KULANI CAROLINE THUKETANE: I grew up in Tzaneen, a small town in Limpopo, which was formerly called the Northern Province. I am a middle child with two brothers, so I am the rose amongst the thorns, so to speak. I was raised by both parents, who were teachers, and I completed my primary school and high school in Limpopo. I came up to Johannesburg in 2007 to study at the University of Johannesburg, where I enrolled for a BCom accounting degree. I completed my CTA in 2010, thereafter I joined PricewaterhouseCoopers in the Sunninghill office in the PCS department. The PCS department serviced small private companies. However, for my second year of articles, due to the demand in financial services, I was seconded to the financial services department and more specifically, to Momentum, which was one of the biggest clients for PricewaterhouseCoopers at the time. So I would spend about six months on the Momentum audit in a given year and that is where I harnessed my knowledge within financial services. This paved the way for me to join Liberty as a finance manager in 2014, whilst I completed my articles. So just to clarify, at Liberty I was the finance manager for ‘Own Your Life’ rewards, which was a separate, standalone entity within the Liberty Group. I’m sure you are familiar with Vitality, which is the rewards programme offered by Discovery, so ‘Own Your Life’ rewards was a similar offering in that it was a rewards programme that was offered to members who had policies with Liberty at their election. Our anchor benefit was the Virgin Active rewards, where we rewarded clients for their gym visits. I was the finance manager, as I mentioned, and I reported to the head of finance. It was certainly an excellent opportunity, especially coming out of articles, as I had the responsibility of overseeing the full finance function. At first, I felt like I had been thrown into the deep end but looking back, it was definitely an opportunity that I cherish. Sadly, business decided that the programme would no longer continue due to decreasing demand in the market and the programme wasn’t performing so well, they decided that the programme would be terminated in 2017. So I stayed effectively up until July 2016. Thereafter the opportunity to join Allen & Overy came up and, as you mentioned, I report to the head of finance at Allen & Overy. I also oversee a team of revenue controllers there. In terms of my responsibilities at Allen & Overy, it’s still the full finance function. I also completed my MBA in 2017 through Henley Business School. So in summary, in a nutshell, that is the summary of my journey and career history.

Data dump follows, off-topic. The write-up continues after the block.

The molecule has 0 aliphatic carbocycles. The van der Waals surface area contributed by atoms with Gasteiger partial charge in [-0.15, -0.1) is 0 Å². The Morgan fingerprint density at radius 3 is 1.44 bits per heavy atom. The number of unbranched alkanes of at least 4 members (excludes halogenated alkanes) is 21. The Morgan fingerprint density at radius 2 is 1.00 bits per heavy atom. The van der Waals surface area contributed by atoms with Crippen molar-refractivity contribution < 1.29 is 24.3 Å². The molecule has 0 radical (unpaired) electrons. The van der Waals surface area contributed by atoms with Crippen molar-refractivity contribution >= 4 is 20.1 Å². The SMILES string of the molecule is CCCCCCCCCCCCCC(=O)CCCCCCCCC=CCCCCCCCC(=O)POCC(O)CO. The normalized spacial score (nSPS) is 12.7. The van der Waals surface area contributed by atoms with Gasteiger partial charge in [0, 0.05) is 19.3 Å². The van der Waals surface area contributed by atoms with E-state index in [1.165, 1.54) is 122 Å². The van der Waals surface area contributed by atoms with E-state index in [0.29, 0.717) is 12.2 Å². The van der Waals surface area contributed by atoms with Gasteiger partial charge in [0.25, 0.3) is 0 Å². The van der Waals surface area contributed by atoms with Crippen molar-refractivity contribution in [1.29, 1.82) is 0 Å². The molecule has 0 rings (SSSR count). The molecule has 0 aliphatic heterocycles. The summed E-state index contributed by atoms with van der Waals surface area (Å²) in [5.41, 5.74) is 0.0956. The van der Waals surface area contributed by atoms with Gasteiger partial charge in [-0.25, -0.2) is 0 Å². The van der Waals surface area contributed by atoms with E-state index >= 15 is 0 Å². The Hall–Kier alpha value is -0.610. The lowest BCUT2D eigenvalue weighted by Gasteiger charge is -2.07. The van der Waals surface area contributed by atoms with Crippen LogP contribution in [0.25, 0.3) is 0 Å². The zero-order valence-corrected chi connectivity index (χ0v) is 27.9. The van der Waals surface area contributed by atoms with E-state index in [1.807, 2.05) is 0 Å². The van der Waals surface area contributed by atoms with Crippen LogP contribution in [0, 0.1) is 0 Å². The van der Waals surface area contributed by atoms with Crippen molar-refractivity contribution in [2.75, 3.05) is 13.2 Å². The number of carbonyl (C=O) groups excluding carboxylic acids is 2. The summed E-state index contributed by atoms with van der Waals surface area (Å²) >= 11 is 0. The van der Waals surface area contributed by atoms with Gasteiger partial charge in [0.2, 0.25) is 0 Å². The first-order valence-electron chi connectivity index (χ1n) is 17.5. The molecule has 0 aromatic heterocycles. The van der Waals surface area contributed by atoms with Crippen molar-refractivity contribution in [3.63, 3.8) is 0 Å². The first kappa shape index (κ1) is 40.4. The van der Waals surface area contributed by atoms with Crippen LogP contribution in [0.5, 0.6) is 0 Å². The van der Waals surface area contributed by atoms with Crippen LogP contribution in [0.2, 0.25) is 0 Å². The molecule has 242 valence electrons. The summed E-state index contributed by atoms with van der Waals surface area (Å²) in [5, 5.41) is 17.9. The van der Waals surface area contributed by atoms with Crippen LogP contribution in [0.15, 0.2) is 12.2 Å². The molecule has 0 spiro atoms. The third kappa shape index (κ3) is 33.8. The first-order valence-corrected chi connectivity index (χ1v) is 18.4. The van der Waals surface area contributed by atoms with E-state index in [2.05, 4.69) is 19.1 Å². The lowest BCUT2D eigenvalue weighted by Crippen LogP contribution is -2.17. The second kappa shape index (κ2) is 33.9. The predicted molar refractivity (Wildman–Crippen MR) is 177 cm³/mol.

CIARAN RYAN: Having both parents as teachers, I’m sure that had an impact on you. I’m really curious to find out what drew you towards accounting?
KULANI CAROLINE THUKETANE: My parents differed in terms of personality, my mom is more reserved, my dad is late now, but my dad was mostly the outspoken one, he was more of the affirmer. I suppose he just had high expectations of me at the end of the day. As you have said, growing up in a small town, I didn’t really meet any accountants or chartered accountants, so to say. But I just had this inherent drive from a young age, this passion to do more, this passion to upskill myself and to leave this small town. I suppose what lit the fire in me to pursue accounting was my accounting teacher. He was a bit different in that he came from practice, so we worked at a small firm of accountants. So when he explained accounting, he explained it in a way where I already pictured myself as a chartered accountant, although I had never met an accountant. We also had a career expo, I think I was in grade eleven or so when universities visited our school and they explained the different career options, and then from then on I knew that this is something that I wanted to pursue.
‘I would say emotional intelligence is key.’
CIARAN RYAN: Okay, just changing gear here, a bit, some of the skills required of the modern CFO or a senior finance executive, they’re different, and there are a lot of non-accounting skills in there. What kind of skills did you pick up from your MBA and also your experience along the way that would not necessarily be pure accounting?